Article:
Proposing novel MDM2 inhibitors: Combined physics-driven high-throughput virtual screening and in vitro studies


Aydin G., Paksoy M. N. , Orhan M. D. , Avsar T., Yurtsever M. , DURDAĞI S.

CHEMICAL BIOLOGY & DRUG DESIGN, cilt.96, ss.684-700, 2020 (SCI İndekslerine Giren Dergi) identifier identifier identifier

  • Cilt numarası: 96 Konu: 1
  • Basım Tarihi: 2020
  • Doi Numarası: 10.1111/cbdd.13694
  • Dergi Adı: CHEMICAL BIOLOGY & DRUG DESIGN
  • Sayfa Sayıları: ss.684-700

Özet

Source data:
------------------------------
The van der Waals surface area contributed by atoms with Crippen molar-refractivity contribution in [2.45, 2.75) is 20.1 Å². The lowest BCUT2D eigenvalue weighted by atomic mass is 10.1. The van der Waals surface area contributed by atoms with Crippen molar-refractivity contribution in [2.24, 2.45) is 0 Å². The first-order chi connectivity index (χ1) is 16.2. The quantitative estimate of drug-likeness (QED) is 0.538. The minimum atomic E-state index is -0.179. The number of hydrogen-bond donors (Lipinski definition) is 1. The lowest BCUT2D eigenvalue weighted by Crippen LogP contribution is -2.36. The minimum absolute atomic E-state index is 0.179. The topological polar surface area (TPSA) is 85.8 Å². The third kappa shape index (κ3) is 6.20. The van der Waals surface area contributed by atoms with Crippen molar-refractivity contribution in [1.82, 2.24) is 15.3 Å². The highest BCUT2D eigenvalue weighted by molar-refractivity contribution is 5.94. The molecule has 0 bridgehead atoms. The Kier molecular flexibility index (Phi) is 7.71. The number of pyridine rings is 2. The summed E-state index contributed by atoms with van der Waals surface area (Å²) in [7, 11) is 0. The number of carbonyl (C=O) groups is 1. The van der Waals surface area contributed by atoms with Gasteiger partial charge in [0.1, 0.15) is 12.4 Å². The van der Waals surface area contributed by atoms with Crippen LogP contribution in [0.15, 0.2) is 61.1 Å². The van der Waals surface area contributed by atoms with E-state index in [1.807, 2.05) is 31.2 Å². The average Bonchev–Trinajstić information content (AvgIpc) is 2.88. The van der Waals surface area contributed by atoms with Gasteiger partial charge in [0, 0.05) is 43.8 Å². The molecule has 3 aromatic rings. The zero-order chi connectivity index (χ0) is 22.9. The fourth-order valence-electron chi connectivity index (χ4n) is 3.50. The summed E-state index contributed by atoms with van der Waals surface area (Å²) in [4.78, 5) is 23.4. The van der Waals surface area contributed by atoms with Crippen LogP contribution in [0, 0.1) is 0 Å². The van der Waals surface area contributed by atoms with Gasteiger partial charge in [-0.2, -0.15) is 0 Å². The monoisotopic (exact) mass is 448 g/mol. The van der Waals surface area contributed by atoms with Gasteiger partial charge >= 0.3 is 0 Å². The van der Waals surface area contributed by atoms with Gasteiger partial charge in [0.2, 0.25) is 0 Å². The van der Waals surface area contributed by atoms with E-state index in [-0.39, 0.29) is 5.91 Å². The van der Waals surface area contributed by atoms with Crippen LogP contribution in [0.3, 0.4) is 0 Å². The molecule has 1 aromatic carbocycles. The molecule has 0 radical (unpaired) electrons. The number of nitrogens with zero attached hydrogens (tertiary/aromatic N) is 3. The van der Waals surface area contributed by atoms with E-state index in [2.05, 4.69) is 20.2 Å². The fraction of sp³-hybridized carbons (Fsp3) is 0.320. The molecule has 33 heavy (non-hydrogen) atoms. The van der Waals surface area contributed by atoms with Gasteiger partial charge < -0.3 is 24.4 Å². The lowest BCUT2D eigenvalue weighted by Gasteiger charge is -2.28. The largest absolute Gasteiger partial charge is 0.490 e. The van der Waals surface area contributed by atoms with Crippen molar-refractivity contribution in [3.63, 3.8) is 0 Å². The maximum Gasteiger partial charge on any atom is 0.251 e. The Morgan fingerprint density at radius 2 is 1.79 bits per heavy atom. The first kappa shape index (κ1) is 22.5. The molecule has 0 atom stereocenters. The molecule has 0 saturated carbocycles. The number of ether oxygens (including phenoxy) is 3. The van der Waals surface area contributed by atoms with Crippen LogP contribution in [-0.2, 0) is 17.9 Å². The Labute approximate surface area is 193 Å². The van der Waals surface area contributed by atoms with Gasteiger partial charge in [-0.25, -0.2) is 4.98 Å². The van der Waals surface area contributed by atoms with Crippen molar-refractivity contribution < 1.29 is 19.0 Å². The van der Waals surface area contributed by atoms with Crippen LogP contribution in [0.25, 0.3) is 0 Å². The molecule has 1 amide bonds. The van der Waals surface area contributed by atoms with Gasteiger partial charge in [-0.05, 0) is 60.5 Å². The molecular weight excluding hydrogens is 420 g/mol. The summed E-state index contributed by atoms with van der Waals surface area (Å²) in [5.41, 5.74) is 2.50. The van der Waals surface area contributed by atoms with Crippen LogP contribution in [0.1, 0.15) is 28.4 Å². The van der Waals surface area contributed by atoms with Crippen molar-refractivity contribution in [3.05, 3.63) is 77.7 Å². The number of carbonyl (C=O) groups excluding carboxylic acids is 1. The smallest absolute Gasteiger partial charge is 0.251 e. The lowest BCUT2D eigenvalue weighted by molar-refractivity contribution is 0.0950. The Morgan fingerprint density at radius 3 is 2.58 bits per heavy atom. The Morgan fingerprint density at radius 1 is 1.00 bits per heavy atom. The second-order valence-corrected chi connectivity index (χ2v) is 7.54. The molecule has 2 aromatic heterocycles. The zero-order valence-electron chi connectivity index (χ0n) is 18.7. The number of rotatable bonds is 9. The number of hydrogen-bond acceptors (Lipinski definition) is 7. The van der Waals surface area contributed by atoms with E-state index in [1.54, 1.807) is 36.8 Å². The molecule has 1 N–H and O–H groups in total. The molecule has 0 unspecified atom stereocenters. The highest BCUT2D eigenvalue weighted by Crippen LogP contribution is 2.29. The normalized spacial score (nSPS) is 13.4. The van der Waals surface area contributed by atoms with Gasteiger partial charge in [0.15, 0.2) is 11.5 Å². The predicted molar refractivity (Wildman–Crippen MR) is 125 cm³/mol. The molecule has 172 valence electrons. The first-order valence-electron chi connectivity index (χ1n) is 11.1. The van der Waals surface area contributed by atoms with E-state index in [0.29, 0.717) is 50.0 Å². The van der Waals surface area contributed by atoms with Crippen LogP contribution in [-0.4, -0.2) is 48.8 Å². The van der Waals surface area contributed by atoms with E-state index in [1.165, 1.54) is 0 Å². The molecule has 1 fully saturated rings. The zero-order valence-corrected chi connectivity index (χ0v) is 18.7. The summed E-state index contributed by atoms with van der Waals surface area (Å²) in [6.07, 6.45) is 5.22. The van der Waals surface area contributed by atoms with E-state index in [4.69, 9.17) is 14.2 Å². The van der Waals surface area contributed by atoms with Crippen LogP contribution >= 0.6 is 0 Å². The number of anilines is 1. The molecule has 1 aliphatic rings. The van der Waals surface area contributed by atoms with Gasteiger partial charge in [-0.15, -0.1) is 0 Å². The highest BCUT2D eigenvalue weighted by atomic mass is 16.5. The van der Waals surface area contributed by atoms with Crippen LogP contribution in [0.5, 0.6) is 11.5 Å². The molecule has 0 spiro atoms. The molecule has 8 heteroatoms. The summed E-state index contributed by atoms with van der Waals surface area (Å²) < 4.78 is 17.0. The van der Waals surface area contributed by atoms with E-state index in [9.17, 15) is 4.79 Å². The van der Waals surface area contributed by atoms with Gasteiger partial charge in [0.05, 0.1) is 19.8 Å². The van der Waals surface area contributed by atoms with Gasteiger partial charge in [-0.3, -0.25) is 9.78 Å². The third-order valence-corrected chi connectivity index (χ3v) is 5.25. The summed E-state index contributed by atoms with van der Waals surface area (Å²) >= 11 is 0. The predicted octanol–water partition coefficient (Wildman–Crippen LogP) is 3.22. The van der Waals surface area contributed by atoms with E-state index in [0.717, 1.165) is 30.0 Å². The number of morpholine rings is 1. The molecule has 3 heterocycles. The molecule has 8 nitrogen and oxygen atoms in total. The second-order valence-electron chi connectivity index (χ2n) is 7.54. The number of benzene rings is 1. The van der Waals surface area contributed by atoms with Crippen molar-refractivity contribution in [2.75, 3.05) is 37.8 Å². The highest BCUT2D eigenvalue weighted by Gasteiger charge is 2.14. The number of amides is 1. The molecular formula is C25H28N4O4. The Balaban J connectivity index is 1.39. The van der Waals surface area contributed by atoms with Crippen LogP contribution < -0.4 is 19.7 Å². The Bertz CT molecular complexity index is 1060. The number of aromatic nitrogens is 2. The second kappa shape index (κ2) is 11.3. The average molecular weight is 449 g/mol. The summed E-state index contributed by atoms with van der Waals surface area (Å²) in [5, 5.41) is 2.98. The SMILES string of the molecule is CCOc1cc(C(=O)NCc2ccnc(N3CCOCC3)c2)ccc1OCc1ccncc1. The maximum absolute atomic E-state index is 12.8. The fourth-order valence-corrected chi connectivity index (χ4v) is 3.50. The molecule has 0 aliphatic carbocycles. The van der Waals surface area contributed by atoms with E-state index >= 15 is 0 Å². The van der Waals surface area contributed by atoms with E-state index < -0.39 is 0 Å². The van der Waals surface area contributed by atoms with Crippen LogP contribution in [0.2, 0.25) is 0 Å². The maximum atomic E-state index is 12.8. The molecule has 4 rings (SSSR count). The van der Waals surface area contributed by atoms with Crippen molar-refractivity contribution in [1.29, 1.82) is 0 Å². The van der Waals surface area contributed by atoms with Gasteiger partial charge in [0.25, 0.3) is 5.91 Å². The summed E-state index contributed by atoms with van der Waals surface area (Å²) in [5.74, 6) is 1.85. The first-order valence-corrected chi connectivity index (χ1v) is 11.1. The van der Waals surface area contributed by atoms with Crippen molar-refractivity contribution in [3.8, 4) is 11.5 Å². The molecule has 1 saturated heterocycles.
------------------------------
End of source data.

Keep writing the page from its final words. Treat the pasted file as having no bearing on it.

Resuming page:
The mouse double minute 2 (MDM2) protein acts as a negative regulator of the p53 tumor suppressor. It directly binds to the N terminus of p53 and promotes p53 ubiquitination and degradation. Since the most common p53-suppressing mechanisms involve the MDM2, proposing novel inhibitors has been the focus of many in silico and also experimental studies. Thus, here we screened around 500,000 small organic molecules from Enamine database at the binding pocket of this oncogenic target. The screening was achieved systematically with starting from the high-throughput virtual screening method followed by more sophisticated docking approaches. The initial high number of screened molecules was reduced to 100 hits which then were studied extensively for their therapeutic activity and pharmacokinetic properties using binary QSAR models. The structural and dynamical profiles of the selected molecules at the binding pocket of the target were studied thoroughly by all-atom molecular dynamics simulations. The free energy of the binding of the hit molecules was estimated by the MM/GBSA method. Based on docking simulations, binary QSAR model results, and free energy calculations, 11 compounds (E1-E11) were selected for in vitro studies. HUVEC vascular endothelium, colon cancer, and breast cancer cell lines were used for testing the binding affinities of the identified hits and for further cellular effects on human cancer cell. Based on in vitro studies, six compounds (E1,E2,E5,E6,E9, andE11) in breast cancer cell lines and six compounds (E1,E2,E5,E6,E8, andE10) in colon cancer cell lines were found as active. Our results showed that these compounds inhibit proliferation and lead to apoptosis.